'Bring out the Good': Students find inspiration at Boeing-supported We Day

Conner tells students, 'Where I work, we like to think big and dream big'

April 28, 2015 in Our Community

For approximately 15,000 teenagers and teachers in Washington state, a year’s worth of leadership and good work in their schools and communities culminated in a high-energy, celebrity-infused event inside KeyArena in downtown Seattle.

Students from approximately 500 schools descended on the stadium from all corners of the state wearing “Bring out the Good” tee shirts. Inside, they spent the day snapping selfies, holding up hand-made signs, and screaming at the top of their lungs as celebrities ranging from local hip-hop artist Macklemore to Seattle Seahawks football star Russell Wilson took turns acknowledging students’ and teachers’ hard work — and urged and inspired them to continue to make a difference.

“It’s awesome!” sixth grader Emi Ufford said.

We Day is a one-day event geared towards teens that works under the principle that every young person has the power to change the world. We Day events are held in major cities around the United States and the world, each drawing dozens of speakers and celebrities to salute and inspire students who are involved through their schools in a year long program called We Act. Students can't buy tickets to We Day — they must be earned by acting as leaders in their schools or communities.

Boeing is a presenting sponsor of We Day Seattle. Commercial Airplanes President and CEO Ray Conner, one of event’s co-sponsors, took the stage to specifically congratulate students from several schools for exceptional community service.

“It’s so exciting to be here with such an inspirational group of people,” Conner told the energized crowd, “because where I work at Boeing, we like to think big and dream big.”

Christine Walsh, 737 MAX deputy chief test pilot, joined Conner to urge the assembled students to reach for the sky, and beyond.

“I’m living my dream,” she told the enthralled group, as she described traveling the world and setting aviation world records as part of her Boeing job.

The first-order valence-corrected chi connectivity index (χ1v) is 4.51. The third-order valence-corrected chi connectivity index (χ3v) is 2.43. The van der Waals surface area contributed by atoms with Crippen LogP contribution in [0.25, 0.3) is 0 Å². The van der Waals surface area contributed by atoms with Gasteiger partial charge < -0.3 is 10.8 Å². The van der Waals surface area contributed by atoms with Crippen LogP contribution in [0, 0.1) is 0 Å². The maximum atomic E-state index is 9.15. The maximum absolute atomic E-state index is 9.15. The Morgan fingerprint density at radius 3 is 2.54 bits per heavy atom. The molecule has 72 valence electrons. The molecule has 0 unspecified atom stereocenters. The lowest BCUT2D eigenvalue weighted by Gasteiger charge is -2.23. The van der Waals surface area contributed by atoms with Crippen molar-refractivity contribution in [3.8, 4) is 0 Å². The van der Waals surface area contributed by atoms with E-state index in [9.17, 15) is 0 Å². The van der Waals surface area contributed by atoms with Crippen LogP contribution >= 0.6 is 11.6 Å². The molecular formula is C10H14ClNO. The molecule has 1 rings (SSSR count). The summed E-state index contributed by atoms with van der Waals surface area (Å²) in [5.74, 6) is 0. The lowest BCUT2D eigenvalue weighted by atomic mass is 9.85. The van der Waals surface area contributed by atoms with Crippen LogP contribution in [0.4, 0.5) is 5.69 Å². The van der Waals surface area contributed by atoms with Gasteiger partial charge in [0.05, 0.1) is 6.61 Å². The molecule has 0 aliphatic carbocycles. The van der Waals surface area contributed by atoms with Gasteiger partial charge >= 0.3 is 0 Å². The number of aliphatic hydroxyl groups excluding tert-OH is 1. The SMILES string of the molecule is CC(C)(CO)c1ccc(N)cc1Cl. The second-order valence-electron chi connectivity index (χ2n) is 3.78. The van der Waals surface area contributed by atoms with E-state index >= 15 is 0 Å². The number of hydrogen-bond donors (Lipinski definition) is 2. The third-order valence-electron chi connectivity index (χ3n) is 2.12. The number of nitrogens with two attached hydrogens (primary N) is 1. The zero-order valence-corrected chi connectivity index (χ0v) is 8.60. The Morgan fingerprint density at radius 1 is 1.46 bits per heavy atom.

“I am proof that if you have a dream, making it come true is 100 percent within your grasp. You need to make a plan, know and celebrate everything that makes you special and unique, and then find mentors who are eager to help you succeed,” Walsh said.

While onstage, Conner gave kudos to several groups of students for exceptional work. One was a class from Neely O’Brien elementary school in Kent, Wash., that collected more than 600 pounds (272 kilograms) of food for a local food bank, and then spent nearly two full days packaging and sorting meals for families in need.

“It makes me feel good and honored,” one student, Gianna Archuleta, said of the recognition for the students' hard work. “Like I’m a leader.”

In addition to We Day speakers Ray Conner, president and CEO of Commercial Airplanes, and Christine Walsh, 737 MAX deputy chief pilot, more than 50 Boeing employees served as volunteers at the event.

By Deborah Feldman and John Flick

An audience of 15,000 packed into KeyArena in Seattle, Wash. for We Day. Students held signs and took cell phone photos during the 5 hour performance

Gail Hanusa photo

Boeing Commercial Airplanes president and CEO Ray Conner was joined on stage by teen actor and heart throb Luke Bylik to congratulate students for their leadership and community service.

Gail Hanusa photo

737 MAX deputy chief test pilot Christine Walsh urged students to follow their dreams and celebrate what makes them special and unique

Gail Hanusa photo